Zero-tolerance policies are a knee-jerk reaction to the drug epidemic, and Sussex University’s implementation of this policy will follow in a long line of failed attempts. Prohibition against drugs has been enforced since the 20th century; however, in the 21st century the illicit drugs trade is as profitable and widespread as ever before. Many will object that there is no alternative to zero-tolerance on drugs; that anything less would be admitting defeat and that the billions of pounds spent on prohibition has been wasted. Well, it’s essential that we do admit it.
Attempts to both seize drugs and reduce drug usage have failed. The UK government spends an estimated £16 billion on enforcing the prohibition of drugs, yet according to Professor Neil McKeganey, from the Centre for Drug Misuse Research, only 1% of heroin used in Scotland is actually detected, with similar statistics throughout the UK. The Global Commission report on drug policy cities that between 1998-2008 worldwide usage of cocaine has increased 27% and opiates by a staggering 35%. Therefore spending £16 billion a year with a troubled economy, to only seize a tiny percentage of the drugs within the UK and see a rise in the usage of drugs, is unjustified and a failure of policy.
Thus when former Home Office Minister and Labour MP Bob Ainsworth called for drugs to be legalised and regulated it should have met with reasonable support from government and his own party. Instead, Labour leader Ed Miliband stated that Bob Ainsworth’s ideas would send out the wrong message to young people and that he was “irresponsible”. The implication here is that the legalisation of drugs would lead to higher levels of usage. However, Ed Miliband’s comments do not correlate with the available evidence from Portugal, who have legalised and regulated drugs since 2001, and consequently have seen a significantly lower percentage of drug usage than other countries. One such statistic from the Cato Institute is the usage of cocaine between the ages of 15-64. It is currently only 0.9% in Portugal, compared to America with an astounding 16.2%. Furthermore, the health risks from drugs have been reduced, with drug addicts now only accounting for 20% of the HIV cases in Portugal, a drop from 56% before decriminalisation.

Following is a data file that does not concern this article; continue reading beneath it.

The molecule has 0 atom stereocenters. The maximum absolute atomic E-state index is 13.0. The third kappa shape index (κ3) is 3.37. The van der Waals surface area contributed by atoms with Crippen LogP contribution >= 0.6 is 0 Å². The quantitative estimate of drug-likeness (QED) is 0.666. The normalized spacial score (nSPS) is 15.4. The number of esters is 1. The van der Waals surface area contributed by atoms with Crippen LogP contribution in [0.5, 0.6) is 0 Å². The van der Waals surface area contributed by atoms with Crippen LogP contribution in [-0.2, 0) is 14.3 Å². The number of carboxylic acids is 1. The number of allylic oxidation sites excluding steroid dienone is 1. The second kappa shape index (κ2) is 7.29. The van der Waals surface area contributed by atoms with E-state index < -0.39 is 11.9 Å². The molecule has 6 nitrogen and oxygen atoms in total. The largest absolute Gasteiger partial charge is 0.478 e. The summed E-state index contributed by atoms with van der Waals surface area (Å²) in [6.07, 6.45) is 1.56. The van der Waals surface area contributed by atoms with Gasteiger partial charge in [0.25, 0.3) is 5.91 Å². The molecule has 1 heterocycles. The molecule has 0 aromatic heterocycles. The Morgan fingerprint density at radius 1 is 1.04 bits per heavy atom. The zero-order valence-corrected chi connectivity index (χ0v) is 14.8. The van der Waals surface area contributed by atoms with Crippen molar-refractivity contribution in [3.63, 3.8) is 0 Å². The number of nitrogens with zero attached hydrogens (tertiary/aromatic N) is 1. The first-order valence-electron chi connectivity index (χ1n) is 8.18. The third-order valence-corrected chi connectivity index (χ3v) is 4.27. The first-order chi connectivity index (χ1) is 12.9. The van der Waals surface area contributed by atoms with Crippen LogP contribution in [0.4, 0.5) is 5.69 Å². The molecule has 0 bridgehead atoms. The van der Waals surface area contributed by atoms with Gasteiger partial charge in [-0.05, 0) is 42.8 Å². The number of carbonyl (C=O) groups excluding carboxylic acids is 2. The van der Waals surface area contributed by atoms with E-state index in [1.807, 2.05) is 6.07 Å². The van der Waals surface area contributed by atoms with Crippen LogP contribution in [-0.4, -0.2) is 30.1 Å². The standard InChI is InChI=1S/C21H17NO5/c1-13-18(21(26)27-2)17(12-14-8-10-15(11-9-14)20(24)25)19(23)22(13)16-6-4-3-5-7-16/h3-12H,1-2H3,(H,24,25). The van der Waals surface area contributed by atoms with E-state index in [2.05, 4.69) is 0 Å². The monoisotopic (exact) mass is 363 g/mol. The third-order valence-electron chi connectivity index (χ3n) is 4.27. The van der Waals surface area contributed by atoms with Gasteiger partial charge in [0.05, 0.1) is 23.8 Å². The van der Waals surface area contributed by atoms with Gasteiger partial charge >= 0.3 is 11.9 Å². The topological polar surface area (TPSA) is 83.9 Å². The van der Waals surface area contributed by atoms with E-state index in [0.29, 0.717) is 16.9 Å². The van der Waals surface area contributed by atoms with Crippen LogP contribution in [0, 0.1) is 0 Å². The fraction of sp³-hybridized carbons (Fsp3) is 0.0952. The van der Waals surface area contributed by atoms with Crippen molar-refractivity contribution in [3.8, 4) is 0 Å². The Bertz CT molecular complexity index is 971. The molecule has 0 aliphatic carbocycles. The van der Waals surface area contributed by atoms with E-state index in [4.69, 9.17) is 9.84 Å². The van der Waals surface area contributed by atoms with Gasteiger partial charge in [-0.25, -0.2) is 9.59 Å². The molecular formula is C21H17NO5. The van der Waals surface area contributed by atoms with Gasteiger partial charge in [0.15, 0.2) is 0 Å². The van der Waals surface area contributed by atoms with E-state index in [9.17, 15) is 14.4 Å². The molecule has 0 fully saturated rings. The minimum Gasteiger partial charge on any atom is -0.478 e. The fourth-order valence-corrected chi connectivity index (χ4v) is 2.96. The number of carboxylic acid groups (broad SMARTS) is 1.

So, it appears that Miliband’s comments may have more to do with the fact that the government’s yearly expenditure of £16 billion to prohibit drugs has so far failed to tackle the drug problem, and admittance of this fact might force Labour, and other political parties, to backtrack on years of reiterating the importance of zero-tolerance drug policies. Yet can we afford not to make our politicians admit the obviously failed war on drugs? With the UK’s national debt estimated at £4.8 trillion, is spending £16 billion to seize a tiny proportion of drugs and see usage rise justifiable? When, according to the Independent Drugs Monitoring Unit, just legalising cannabis could boost the economy by £3.4 billion to £9.5 billion per annum.
The answer is no. Instead of pursuing the knee-jerk and worn out zero-tolerance on drugs, the UK needs a new initiative to tackle the drug epidemic. Drugs can ruin lives: there is no doubting that. However, pushing on with zero-tolerance on drugs, no matter how good the intention is, does not work and its time we admitted it.

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